The D3X wins. Not only is it sharpest, it's the most natural, even shot as JPG.
The Canon 5D Mark II looks crappy by comparison as direct-from-camera JPGs. The 5D Mark II applies too much oversharpening and too much noise reduction to remove subtle textures.
The wild part is that if I go through the trouble of shooting CR2 with the 5D Mark II and open it in Lightroom 2.2 that it looks almost identical to the JPG direct from the D3X!
As processed for the web, but not visible to you as you view this page, is that each of the crop files as shown on this page varies in file size depending on its contrast and sharpness. What's freaky is that the D3X version and the 5D Mark II processed CR2 version not only look alike, their file sizes on this page are also the same: 373kB. The other files vary from 207kB (SD700) to 571kB (Leica M7).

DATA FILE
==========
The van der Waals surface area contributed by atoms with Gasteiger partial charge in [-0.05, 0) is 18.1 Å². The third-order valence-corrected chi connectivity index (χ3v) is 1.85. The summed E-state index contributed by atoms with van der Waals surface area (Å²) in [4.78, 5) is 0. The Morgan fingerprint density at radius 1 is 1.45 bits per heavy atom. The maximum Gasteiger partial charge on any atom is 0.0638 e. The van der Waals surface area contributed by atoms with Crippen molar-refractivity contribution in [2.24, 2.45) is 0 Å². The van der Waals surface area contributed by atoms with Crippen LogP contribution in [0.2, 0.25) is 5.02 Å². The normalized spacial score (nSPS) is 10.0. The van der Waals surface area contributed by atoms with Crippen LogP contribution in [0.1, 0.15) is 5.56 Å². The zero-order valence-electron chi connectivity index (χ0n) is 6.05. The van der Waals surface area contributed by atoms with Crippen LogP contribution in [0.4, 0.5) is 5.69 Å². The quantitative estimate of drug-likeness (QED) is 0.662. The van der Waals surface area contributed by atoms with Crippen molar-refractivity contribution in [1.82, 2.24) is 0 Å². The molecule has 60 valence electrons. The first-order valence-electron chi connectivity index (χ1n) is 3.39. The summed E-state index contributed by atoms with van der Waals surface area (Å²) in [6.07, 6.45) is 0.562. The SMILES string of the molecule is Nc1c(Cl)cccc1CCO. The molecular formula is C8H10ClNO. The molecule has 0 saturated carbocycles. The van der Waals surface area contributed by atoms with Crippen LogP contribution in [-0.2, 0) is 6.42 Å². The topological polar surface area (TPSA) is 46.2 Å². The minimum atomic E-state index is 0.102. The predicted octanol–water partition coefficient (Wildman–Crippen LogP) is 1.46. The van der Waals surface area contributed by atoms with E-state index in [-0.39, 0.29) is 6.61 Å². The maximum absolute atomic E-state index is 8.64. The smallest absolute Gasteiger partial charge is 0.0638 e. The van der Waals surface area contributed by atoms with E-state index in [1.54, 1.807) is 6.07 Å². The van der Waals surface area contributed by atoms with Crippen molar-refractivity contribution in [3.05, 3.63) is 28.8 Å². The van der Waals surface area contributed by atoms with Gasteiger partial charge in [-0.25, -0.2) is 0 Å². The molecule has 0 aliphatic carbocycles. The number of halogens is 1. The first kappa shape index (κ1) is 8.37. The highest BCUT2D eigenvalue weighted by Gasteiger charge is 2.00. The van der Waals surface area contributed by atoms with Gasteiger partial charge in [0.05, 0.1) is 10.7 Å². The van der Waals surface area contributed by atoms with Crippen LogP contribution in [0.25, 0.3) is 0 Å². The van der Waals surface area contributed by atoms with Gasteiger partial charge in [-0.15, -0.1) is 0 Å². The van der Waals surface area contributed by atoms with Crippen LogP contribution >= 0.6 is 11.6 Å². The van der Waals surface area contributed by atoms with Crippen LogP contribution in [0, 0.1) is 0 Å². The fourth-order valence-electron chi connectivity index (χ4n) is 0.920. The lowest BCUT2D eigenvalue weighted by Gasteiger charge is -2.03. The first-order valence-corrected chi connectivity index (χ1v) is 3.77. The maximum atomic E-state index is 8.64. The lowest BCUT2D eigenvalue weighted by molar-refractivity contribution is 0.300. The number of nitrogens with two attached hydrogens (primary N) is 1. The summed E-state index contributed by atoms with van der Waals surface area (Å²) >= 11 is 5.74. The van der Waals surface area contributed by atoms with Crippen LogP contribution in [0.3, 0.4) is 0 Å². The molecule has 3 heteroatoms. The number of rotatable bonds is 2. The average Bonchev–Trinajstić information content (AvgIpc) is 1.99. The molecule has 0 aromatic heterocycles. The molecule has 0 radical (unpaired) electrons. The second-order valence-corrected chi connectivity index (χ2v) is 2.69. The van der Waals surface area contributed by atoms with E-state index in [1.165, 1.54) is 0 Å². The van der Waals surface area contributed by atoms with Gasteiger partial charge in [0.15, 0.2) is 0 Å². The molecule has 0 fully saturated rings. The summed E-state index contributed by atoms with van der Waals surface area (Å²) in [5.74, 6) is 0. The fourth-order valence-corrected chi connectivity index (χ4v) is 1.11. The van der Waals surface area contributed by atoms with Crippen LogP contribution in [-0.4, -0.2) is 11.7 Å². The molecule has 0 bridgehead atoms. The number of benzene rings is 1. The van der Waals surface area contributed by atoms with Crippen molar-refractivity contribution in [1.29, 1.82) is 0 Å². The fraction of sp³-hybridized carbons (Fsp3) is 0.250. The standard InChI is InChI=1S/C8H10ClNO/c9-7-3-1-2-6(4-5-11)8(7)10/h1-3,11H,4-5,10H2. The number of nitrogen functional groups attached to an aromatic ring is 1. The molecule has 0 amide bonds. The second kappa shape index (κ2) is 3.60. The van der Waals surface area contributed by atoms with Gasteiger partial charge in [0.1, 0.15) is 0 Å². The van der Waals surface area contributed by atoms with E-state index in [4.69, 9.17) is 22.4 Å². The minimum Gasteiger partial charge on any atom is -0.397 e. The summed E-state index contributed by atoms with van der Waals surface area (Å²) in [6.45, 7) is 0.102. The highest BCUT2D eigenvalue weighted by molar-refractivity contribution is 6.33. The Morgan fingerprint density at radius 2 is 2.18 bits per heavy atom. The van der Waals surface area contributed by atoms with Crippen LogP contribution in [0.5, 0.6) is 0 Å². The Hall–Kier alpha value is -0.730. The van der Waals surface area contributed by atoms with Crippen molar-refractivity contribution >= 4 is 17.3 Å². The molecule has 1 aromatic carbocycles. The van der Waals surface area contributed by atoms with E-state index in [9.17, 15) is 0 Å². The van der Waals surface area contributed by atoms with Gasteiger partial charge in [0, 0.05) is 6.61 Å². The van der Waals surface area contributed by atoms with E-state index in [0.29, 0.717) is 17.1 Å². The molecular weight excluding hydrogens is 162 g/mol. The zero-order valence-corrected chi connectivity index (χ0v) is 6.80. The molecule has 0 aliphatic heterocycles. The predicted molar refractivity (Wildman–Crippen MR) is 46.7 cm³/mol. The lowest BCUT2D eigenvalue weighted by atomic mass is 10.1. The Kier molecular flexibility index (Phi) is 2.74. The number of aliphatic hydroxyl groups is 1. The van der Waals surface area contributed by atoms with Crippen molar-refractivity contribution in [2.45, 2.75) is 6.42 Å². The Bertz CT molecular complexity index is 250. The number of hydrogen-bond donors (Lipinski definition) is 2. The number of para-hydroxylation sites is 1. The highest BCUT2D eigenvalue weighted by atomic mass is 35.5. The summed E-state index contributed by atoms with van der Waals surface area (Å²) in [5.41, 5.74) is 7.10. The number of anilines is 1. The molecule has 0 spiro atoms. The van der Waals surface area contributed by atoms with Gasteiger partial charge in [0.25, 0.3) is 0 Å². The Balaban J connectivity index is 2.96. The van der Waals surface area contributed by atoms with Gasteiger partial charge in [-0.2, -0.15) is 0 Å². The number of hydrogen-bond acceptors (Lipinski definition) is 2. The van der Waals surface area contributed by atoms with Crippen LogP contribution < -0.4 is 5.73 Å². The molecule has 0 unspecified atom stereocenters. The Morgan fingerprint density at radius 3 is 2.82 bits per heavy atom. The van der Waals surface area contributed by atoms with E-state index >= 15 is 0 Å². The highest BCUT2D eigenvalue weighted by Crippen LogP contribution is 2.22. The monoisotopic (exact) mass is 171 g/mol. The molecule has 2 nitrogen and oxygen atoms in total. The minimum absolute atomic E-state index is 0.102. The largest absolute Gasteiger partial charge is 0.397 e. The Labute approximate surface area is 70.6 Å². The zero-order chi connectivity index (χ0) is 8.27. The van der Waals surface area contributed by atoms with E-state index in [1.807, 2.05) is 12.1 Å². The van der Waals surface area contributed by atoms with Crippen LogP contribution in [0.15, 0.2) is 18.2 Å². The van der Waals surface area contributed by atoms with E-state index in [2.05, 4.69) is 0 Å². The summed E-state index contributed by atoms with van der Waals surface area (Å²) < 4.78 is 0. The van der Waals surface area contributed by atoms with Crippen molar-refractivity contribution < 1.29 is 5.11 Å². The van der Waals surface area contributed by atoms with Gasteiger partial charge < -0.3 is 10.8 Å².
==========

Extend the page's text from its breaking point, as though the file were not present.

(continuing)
The Canon 5D Mark II comes close, but as expected from other Canons, its image direct-from-camera looks more artificial with more artifacts of digital processing. The Canon image has more obvious edge sharpening, and it also smudges-out subtler textures. The Nikon D3X image just looks like an image.
If you're not seeing this, first look at the hard edges of the big white tree. Both the D3X and 5D Mark II look about the same, with the hard edges being even more pronounced on the 5D Mark II. Now look at the wispy-thin branches on the gray tree on the right. See how these softer gray lines seem to evaporate in the 5D Mark II's noise reduction? If you can't see this, then just look at the eucalyptus leaves behind the trees. You'll see that even though the stark white branches are pronounced in the 5D Mark II images, that the softer leaves are less pronounced, This weird differential effect is what's so bad about the 5D Mark II: different details are presented different, as they are in electronic video images. Yuck.